Currency devaluation should not be used as trade..

July 10, 2009

10 July 2009

Currency devaluation should not be used as trade tactic, leaders agree

The following is excerpted from today's edition of "".

Leaders of rich and developing nations agreed not to use currency devaluation to gain a competitive advantage over each other by making their exported goods cheaper, according to draft summit conclusions obtained by The Associated Press.

“We will refrain from competitive devaluations of our currencies and promote a stable and well functioning international monetary system,” the leaders said in a draft joint declaration entitled “promoting the global agenda.”

One of the reasons often cited as to why the 1930s depression lasted so long was that countries acted independently to protect their own interest by devaluing their currencies.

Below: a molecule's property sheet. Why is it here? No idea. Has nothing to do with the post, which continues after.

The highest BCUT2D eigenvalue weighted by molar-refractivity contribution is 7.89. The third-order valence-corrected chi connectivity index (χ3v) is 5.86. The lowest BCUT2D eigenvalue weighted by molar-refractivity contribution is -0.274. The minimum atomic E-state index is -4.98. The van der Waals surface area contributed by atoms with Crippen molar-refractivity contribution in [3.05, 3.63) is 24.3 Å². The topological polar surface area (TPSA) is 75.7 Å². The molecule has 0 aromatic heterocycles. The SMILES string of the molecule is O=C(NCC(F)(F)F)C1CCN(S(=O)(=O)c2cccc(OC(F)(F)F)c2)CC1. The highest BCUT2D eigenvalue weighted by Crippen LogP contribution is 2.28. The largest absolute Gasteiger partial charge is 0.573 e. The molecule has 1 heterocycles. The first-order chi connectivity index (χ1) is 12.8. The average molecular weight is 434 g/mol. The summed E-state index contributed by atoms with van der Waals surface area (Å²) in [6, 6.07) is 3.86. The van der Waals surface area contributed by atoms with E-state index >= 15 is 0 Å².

Christine Lagarde, France's finance minister, for one was particularly vocal earlier this year about how Britain was gaining an advantage by doing nothing to stem the sharp fall in the pound against the euro.

Though the U.S. dollar was not mentioned in the draft declaration, its future as the world's reserve currency is likely to remain a topic for debate over the coming months and years, as China, Russia and India have expressed their desire to see long-term changes in the international monetary system. But they have been careful to not push their desire for change too far — in case the dollar slumps and the value of their large dollar-denominated investments plummet....

A sliding dollar would be bad for global growth as it introduces uncertainty into the financial markets and would raise the value of commodity prices, such as oil, that are priced in dollars. It would also make it far more difficult for the U.S. to fund its deficits as investors would be wary of buying up U.S. Treasury debt....

World Economy & Politics
Information Source: 
Canadian News Channel / International News Channel
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